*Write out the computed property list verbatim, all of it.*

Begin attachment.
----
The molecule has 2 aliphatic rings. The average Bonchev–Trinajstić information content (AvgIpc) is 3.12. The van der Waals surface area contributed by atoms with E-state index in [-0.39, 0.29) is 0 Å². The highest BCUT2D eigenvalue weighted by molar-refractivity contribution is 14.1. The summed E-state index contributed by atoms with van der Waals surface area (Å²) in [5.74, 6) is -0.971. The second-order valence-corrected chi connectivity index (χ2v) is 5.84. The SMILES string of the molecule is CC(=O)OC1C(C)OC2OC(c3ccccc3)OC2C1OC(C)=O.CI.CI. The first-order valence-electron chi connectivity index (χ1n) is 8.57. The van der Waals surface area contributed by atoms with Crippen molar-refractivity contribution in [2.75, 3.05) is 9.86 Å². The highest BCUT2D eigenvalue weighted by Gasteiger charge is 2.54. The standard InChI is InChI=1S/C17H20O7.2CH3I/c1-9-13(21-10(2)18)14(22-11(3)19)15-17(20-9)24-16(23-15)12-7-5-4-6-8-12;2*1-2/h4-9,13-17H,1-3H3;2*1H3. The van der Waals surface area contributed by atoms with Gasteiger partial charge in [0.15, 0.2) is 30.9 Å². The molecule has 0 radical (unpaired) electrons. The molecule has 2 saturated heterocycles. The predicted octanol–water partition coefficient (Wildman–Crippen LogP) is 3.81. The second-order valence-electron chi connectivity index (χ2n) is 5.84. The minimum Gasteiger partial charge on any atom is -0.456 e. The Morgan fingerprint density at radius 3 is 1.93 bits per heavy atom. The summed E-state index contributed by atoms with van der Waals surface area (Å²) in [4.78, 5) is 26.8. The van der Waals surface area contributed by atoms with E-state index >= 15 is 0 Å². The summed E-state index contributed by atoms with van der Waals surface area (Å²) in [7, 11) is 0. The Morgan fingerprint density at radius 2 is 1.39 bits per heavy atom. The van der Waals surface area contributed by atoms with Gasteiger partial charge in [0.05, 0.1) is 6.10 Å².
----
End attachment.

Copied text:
The molecule has 2 aliphatic rings. The average Bonchev–Trinajstić information content (AvgIpc) is 3.12. The van der Waals surface area contributed by atoms with E-state index in [-0.39, 0.29) is 0 Å². The highest BCUT2D eigenvalue weighted by molar-refractivity contribution is 14.1. The summed E-state index contributed by atoms with van der Waals surface area (Å²) in [5.74, 6) is -0.971. The second-order valence-corrected chi connectivity index (χ2v) is 5.84. The SMILES string of the molecule is CC(=O)OC1C(C)OC2OC(c3ccccc3)OC2C1OC(C)=O.CI.CI. The first-order valence-electron chi connectivity index (χ1n) is 8.57. The van der Waals surface area contributed by atoms with Crippen molar-refractivity contribution in [2.75, 3.05) is 9.86 Å². The highest BCUT2D eigenvalue weighted by Gasteiger charge is 2.54. The standard InChI is InChI=1S/C17H20O7.2CH3I/c1-9-13(21-10(2)18)14(22-11(3)19)15-17(20-9)24-16(23-15)12-7-5-4-6-8-12;2*1-2/h4-9,13-17H,1-3H3;2*1H3. The van der Waals surface area contributed by atoms with Gasteiger partial charge in [0.15, 0.2) is 30.9 Å². The molecule has 0 radical (unpaired) electrons. The molecule has 2 saturated heterocycles. The predicted octanol–water partition coefficient (Wildman–Crippen LogP) is 3.81. The second-order valence-electron chi connectivity index (χ2n) is 5.84. The minimum Gasteiger partial charge on any atom is -0.456 e. The Morgan fingerprint density at radius 3 is 1.93 bits per heavy atom. The summed E-state index contributed by atoms with van der Waals surface area (Å²) in [4.78, 5) is 26.8. The van der Waals surface area contributed by atoms with E-state index >= 15 is 0 Å². The summed E-state index contributed by atoms with van der Waals surface area (Å²) in [7, 11) is 0. The Morgan fingerprint density at radius 2 is 1.39 bits per heavy atom. The van der Waals surface area contributed by atoms with Gasteiger partial charge in [0.05, 0.1) is 6.10 Å².